Fifth is the admiration of those who take risks and spearhead innovation. The folk heroes of American business are the innovators who saw opportunity despite tremendous odds. Thinking big and overcoming obstacles on the way to financial success became the ethos of the American business community. The universal appeal of rewarding risk takers brought to the USA some of the world's best talents. Sixth is a global perspective. Walt Disney was ahead of his time with his vision of "It's a Small, Small World." The opening of Disneyland in Hong Kong this September underscores the wide acceptance of global partnerships. Japanese terms and concepts can be found throughout the productivity literature. Teams of consultants from Europe, Asia, and the USA jet from country to country spreading the lessons of productivity. The US business community and universities have shown the capacity to transcend national boundaries, creating a comfortable and collegial atmosphere for creative minds.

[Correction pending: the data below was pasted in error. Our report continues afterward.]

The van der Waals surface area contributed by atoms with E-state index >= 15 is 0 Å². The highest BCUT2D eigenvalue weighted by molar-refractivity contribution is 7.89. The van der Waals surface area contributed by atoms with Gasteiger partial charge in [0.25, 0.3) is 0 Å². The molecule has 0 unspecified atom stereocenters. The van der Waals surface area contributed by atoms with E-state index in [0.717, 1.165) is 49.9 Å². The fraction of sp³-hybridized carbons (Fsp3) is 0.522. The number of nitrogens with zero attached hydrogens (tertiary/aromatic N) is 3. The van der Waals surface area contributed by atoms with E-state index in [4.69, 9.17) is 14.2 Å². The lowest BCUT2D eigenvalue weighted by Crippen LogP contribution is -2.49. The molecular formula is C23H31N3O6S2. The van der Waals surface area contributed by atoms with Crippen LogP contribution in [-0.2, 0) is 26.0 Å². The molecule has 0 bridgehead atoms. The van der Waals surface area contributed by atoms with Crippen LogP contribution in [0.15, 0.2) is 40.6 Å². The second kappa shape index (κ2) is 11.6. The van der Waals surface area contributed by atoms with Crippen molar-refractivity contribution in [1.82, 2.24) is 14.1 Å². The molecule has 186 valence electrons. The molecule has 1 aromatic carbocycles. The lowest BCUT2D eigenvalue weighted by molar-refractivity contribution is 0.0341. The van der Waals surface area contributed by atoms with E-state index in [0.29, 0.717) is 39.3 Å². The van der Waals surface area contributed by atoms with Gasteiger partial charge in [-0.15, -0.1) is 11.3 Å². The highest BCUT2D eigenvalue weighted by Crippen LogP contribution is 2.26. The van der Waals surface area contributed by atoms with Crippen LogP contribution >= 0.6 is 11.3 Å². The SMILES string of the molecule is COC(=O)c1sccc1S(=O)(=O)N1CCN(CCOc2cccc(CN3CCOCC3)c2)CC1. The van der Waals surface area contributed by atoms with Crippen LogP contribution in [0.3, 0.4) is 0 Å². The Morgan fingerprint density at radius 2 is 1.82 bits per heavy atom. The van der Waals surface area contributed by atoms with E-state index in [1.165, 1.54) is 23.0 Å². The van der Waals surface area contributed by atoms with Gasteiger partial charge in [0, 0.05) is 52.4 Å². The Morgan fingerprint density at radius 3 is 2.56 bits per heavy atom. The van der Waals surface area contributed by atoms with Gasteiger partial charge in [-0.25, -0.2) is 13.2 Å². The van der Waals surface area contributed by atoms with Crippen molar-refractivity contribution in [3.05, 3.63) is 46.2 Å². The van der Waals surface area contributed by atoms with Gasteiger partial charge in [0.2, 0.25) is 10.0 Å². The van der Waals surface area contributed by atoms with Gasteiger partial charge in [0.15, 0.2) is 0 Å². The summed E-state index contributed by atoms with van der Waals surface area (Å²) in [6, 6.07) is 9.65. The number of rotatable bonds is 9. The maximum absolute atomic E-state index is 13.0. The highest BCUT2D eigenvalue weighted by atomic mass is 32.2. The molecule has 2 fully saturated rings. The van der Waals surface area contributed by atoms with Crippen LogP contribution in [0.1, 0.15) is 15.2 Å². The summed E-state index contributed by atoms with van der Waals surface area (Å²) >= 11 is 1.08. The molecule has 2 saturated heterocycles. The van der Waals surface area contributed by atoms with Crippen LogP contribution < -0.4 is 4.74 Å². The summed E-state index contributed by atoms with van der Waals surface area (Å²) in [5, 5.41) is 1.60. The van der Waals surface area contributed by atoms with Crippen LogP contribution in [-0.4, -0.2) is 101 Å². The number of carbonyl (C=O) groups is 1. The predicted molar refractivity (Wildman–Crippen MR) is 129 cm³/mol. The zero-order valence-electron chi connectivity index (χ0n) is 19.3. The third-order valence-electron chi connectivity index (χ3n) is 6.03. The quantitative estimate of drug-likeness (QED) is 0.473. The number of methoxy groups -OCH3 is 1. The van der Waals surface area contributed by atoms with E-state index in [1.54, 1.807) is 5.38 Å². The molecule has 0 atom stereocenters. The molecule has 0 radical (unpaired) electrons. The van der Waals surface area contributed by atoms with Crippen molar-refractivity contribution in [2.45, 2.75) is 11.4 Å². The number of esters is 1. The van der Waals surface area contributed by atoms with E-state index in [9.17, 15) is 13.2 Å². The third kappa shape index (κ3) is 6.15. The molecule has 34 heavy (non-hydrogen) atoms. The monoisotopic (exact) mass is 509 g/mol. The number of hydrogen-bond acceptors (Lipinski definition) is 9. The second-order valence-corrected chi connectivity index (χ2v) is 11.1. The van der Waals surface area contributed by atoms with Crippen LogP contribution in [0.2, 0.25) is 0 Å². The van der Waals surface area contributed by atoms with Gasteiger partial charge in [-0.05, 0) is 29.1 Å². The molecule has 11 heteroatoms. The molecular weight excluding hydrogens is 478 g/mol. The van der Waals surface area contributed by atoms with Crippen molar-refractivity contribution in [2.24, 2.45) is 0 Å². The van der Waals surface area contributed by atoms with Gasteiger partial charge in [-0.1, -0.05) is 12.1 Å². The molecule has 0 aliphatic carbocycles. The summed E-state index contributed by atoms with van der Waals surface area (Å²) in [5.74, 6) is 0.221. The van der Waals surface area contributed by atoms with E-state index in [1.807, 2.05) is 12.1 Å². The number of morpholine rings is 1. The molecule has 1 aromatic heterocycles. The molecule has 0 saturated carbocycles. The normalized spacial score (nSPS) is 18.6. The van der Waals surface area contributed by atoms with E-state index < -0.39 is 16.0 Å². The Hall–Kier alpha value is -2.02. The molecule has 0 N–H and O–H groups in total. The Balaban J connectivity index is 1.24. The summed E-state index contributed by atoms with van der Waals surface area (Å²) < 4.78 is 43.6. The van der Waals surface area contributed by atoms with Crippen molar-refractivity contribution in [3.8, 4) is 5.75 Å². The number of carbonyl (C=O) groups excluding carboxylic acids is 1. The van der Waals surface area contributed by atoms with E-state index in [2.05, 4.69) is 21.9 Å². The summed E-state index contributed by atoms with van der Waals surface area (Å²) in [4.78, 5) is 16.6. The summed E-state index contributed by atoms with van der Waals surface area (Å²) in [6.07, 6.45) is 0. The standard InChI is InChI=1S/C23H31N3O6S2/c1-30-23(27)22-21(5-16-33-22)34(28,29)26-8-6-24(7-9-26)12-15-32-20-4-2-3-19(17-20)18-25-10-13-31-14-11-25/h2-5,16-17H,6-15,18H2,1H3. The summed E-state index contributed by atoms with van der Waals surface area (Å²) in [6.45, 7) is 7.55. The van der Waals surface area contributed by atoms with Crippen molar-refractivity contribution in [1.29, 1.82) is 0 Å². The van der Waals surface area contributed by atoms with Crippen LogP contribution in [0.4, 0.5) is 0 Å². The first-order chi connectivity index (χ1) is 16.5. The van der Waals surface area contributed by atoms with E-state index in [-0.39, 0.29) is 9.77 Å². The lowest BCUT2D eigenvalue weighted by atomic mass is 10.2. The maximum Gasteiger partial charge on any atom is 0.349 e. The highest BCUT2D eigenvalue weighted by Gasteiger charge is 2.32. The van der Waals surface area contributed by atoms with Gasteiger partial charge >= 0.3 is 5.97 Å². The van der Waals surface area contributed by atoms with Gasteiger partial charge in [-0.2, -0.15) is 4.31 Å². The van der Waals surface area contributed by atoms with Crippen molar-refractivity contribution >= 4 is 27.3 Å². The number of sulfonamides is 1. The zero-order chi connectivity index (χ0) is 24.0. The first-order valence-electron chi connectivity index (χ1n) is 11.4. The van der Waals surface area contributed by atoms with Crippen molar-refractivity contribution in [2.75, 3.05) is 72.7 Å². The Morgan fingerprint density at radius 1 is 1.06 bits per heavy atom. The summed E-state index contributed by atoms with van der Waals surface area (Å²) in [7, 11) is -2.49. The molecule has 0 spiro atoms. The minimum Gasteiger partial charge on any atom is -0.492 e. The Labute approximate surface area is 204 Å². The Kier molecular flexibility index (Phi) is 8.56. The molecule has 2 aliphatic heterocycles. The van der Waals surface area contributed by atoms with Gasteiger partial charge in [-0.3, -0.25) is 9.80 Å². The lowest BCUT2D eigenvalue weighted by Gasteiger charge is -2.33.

Productivity is greater than the sum of its parts. No doubt the parts are important, but it is the holistic nature of productivity and the resulting synergy that give productivity the ability to improve our lives and reward our labor. The components of productivity -- social openness, hard work, educational opportunity, government transparency, legal certainty, innovation, and a global outlook -- are not unique to any one country. They do require, however, continued recognition and nurturing. In this respect, the APO and the NPOs have served the Asia-Pacific region admirably.